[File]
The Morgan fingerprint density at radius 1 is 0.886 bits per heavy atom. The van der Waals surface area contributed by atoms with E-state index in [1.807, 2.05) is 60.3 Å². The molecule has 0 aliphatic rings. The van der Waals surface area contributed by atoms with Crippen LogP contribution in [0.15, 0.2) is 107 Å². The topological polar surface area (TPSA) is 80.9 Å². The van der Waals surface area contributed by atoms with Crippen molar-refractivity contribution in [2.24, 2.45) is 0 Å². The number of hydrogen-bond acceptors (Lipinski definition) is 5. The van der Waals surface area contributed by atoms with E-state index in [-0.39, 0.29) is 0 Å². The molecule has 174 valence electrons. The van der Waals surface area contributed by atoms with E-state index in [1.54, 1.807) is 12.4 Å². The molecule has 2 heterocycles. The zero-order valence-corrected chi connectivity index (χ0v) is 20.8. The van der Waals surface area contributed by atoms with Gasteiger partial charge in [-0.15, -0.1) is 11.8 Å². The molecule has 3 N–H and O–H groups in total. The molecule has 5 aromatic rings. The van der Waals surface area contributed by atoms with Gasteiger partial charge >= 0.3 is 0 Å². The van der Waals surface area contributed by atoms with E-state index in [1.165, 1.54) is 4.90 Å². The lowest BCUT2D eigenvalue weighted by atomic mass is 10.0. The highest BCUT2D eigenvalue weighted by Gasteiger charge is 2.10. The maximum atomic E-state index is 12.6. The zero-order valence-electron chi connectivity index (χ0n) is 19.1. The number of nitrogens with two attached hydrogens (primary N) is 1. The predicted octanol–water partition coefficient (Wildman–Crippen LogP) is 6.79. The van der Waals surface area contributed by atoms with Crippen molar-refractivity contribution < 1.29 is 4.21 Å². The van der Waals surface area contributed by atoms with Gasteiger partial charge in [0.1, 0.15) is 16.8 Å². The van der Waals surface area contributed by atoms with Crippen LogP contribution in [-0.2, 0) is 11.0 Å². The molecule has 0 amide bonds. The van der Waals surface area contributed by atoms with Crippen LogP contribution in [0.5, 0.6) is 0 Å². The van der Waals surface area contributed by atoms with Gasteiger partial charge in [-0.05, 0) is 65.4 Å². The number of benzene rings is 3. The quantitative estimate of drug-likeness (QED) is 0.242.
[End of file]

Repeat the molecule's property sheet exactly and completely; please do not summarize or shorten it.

The Morgan fingerprint density at radius 1 is 0.886 bits per heavy atom. The van der Waals surface area contributed by atoms with E-state index in [1.807, 2.05) is 60.3 Å². The molecule has 0 aliphatic rings. The van der Waals surface area contributed by atoms with Crippen LogP contribution in [0.15, 0.2) is 107 Å². The topological polar surface area (TPSA) is 80.9 Å². The van der Waals surface area contributed by atoms with Crippen molar-refractivity contribution in [2.24, 2.45) is 0 Å². The number of hydrogen-bond acceptors (Lipinski definition) is 5. The van der Waals surface area contributed by atoms with E-state index in [-0.39, 0.29) is 0 Å². The molecule has 174 valence electrons. The van der Waals surface area contributed by atoms with E-state index in [1.54, 1.807) is 12.4 Å². The molecule has 2 heterocycles. The zero-order valence-corrected chi connectivity index (χ0v) is 20.8. The van der Waals surface area contributed by atoms with Gasteiger partial charge in [-0.15, -0.1) is 11.8 Å². The molecule has 3 N–H and O–H groups in total. The molecule has 5 aromatic rings. The van der Waals surface area contributed by atoms with Gasteiger partial charge >= 0.3 is 0 Å². The van der Waals surface area contributed by atoms with E-state index in [1.165, 1.54) is 4.90 Å². The lowest BCUT2D eigenvalue weighted by atomic mass is 10.0. The highest BCUT2D eigenvalue weighted by Gasteiger charge is 2.10. The maximum atomic E-state index is 12.6. The zero-order valence-electron chi connectivity index (χ0n) is 19.1. The number of nitrogens with two attached hydrogens (primary N) is 1. The predicted octanol–water partition coefficient (Wildman–Crippen LogP) is 6.79. The van der Waals surface area contributed by atoms with Crippen molar-refractivity contribution < 1.29 is 4.21 Å². The van der Waals surface area contributed by atoms with Gasteiger partial charge in [0.1, 0.15) is 16.8 Å². The van der Waals surface area contributed by atoms with Crippen LogP contribution in [-0.2, 0) is 11.0 Å². The molecule has 0 amide bonds. The van der Waals surface area contributed by atoms with Crippen LogP contribution in [0.5, 0.6) is 0 Å². The van der Waals surface area contributed by atoms with Gasteiger partial charge in [-0.05, 0) is 65.4 Å². The number of benzene rings is 3. The quantitative estimate of drug-likeness (QED) is 0.242.